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Studebaker, family name of 5 brothers (Clement, Harry, John Mohler, Peter Everst, and Jacob Franklin) whose company was the largest producer of horse-drawn wagons in the United States and was also a leading manufacturer of automobiles and trucks. Originally a blacksmith and wagon shop (1852) in South Bend, Ind., the company subsequently expanded (becoming the Studebaker Brothers Manufacturing Co., 1868) as a result of the growing demand for wagons created by the agricultural development of the Midwest. Near the end of the 19th century, the company began developing automobiles, creating an electric vehicle in 1902 and producing gasoline-powered cars in 1904. After chganging its name to the Studebaker Corporation (1911), it eventually produced only cars and trucks and merged with Packard Motors, Inc. in 1954. In 1966 it discontinued production of automobiles, and in 1967 it became part of Studebaker-Worthington, Inc.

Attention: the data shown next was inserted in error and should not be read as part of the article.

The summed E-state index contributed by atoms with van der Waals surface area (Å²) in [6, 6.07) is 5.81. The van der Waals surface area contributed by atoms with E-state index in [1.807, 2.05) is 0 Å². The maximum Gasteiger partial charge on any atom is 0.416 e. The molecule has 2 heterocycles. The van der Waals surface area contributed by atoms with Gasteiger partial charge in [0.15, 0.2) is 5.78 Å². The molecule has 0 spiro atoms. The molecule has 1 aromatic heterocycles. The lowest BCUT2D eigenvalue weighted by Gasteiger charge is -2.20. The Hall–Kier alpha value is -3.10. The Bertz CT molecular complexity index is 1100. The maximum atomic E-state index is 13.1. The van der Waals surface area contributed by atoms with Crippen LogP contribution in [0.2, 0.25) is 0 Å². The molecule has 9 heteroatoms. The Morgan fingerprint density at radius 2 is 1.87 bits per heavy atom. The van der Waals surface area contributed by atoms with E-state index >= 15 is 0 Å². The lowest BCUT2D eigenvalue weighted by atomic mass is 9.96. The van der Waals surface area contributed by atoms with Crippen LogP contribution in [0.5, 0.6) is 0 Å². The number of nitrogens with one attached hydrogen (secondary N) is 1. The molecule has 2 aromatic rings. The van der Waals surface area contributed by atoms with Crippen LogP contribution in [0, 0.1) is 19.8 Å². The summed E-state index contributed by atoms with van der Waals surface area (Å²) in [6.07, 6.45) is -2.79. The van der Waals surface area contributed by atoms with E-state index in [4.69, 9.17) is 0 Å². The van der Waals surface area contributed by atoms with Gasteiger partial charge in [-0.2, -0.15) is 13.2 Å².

See also: Automobile.

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